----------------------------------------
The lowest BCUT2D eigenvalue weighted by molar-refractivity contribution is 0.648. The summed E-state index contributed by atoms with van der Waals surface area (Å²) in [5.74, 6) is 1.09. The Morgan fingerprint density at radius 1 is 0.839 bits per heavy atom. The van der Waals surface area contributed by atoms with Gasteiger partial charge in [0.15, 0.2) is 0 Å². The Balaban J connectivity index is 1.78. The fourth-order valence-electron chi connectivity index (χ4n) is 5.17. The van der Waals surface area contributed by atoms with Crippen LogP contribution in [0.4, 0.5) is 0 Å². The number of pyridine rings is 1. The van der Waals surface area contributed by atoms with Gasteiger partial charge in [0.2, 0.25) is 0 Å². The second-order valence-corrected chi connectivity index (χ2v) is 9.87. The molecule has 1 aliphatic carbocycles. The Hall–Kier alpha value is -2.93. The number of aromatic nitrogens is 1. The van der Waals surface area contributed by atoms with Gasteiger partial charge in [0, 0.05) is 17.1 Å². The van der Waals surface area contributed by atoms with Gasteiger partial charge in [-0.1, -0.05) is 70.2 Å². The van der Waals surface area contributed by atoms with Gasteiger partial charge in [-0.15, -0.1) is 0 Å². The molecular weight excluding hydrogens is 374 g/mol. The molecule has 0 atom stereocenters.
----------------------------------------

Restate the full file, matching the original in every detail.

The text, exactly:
The lowest BCUT2D eigenvalue weighted by molar-refractivity contribution is 0.648. The summed E-state index contributed by atoms with van der Waals surface area (Å²) in [5.74, 6) is 1.09. The Morgan fingerprint density at radius 1 is 0.839 bits per heavy atom. The van der Waals surface area contributed by atoms with Gasteiger partial charge in [0.15, 0.2) is 0 Å². The Balaban J connectivity index is 1.78. The fourth-order valence-electron chi connectivity index (χ4n) is 5.17. The van der Waals surface area contributed by atoms with Crippen LogP contribution in [0.4, 0.5) is 0 Å². The number of pyridine rings is 1. The van der Waals surface area contributed by atoms with Gasteiger partial charge in [0.2, 0.25) is 0 Å². The second-order valence-corrected chi connectivity index (χ2v) is 9.87. The molecule has 1 aliphatic carbocycles. The Hall–Kier alpha value is -2.93. The number of aromatic nitrogens is 1. The van der Waals surface area contributed by atoms with Gasteiger partial charge in [0, 0.05) is 17.1 Å². The van der Waals surface area contributed by atoms with Gasteiger partial charge in [-0.1, -0.05) is 70.2 Å². The van der Waals surface area contributed by atoms with Gasteiger partial charge in [-0.15, -0.1) is 0 Å². The molecular weight excluding hydrogens is 374 g/mol. The molecule has 0 atom stereocenters.